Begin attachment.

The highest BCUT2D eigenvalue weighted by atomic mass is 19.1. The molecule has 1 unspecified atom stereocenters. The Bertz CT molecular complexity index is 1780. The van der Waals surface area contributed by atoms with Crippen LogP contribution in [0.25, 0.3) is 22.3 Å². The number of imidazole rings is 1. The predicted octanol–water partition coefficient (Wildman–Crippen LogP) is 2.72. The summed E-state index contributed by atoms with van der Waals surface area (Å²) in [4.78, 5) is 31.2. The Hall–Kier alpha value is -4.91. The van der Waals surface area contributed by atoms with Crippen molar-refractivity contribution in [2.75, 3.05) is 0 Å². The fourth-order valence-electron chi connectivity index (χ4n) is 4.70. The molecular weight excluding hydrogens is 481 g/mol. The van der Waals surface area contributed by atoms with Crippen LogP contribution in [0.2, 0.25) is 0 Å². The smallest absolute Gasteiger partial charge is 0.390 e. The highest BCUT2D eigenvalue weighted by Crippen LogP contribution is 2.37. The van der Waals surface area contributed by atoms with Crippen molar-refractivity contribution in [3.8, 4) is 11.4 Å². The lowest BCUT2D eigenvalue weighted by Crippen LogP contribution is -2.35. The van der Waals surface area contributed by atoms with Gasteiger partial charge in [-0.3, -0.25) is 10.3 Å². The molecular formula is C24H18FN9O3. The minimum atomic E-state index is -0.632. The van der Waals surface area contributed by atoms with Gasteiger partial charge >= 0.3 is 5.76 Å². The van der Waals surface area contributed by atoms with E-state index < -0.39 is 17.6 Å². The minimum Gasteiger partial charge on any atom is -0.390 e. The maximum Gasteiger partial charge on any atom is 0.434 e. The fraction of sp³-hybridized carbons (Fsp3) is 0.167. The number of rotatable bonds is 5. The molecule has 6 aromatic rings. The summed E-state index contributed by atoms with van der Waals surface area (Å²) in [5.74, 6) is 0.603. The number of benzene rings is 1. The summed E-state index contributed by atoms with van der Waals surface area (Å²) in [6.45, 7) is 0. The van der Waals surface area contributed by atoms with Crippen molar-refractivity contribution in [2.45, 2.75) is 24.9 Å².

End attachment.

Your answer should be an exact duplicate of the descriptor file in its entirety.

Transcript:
The highest BCUT2D eigenvalue weighted by atomic mass is 19.1. The molecule has 1 unspecified atom stereocenters. The Bertz CT molecular complexity index is 1780. The van der Waals surface area contributed by atoms with Crippen LogP contribution in [0.25, 0.3) is 22.3 Å². The number of imidazole rings is 1. The predicted octanol–water partition coefficient (Wildman–Crippen LogP) is 2.72. The summed E-state index contributed by atoms with van der Waals surface area (Å²) in [4.78, 5) is 31.2. The Hall–Kier alpha value is -4.91. The van der Waals surface area contributed by atoms with Crippen molar-refractivity contribution in [2.75, 3.05) is 0 Å². The fourth-order valence-electron chi connectivity index (χ4n) is 4.70. The molecular weight excluding hydrogens is 481 g/mol. The van der Waals surface area contributed by atoms with Crippen LogP contribution in [0.2, 0.25) is 0 Å². The smallest absolute Gasteiger partial charge is 0.390 e. The highest BCUT2D eigenvalue weighted by Crippen LogP contribution is 2.37. The van der Waals surface area contributed by atoms with Crippen molar-refractivity contribution in [3.8, 4) is 11.4 Å². The lowest BCUT2D eigenvalue weighted by Crippen LogP contribution is -2.35. The van der Waals surface area contributed by atoms with Gasteiger partial charge in [-0.3, -0.25) is 10.3 Å². The molecular formula is C24H18FN9O3. The minimum atomic E-state index is -0.632. The van der Waals surface area contributed by atoms with Gasteiger partial charge >= 0.3 is 5.76 Å². The van der Waals surface area contributed by atoms with E-state index < -0.39 is 17.6 Å². The minimum Gasteiger partial charge on any atom is -0.390 e. The maximum Gasteiger partial charge on any atom is 0.434 e. The fraction of sp³-hybridized carbons (Fsp3) is 0.167. The number of rotatable bonds is 5. The molecule has 6 aromatic rings. The summed E-state index contributed by atoms with van der Waals surface area (Å²) in [5.74, 6) is 0.603. The number of benzene rings is 1. The summed E-state index contributed by atoms with van der Waals surface area (Å²) in [6.45, 7) is 0. The van der Waals surface area contributed by atoms with Crippen molar-refractivity contribution in [2.45, 2.75) is 24.9 Å².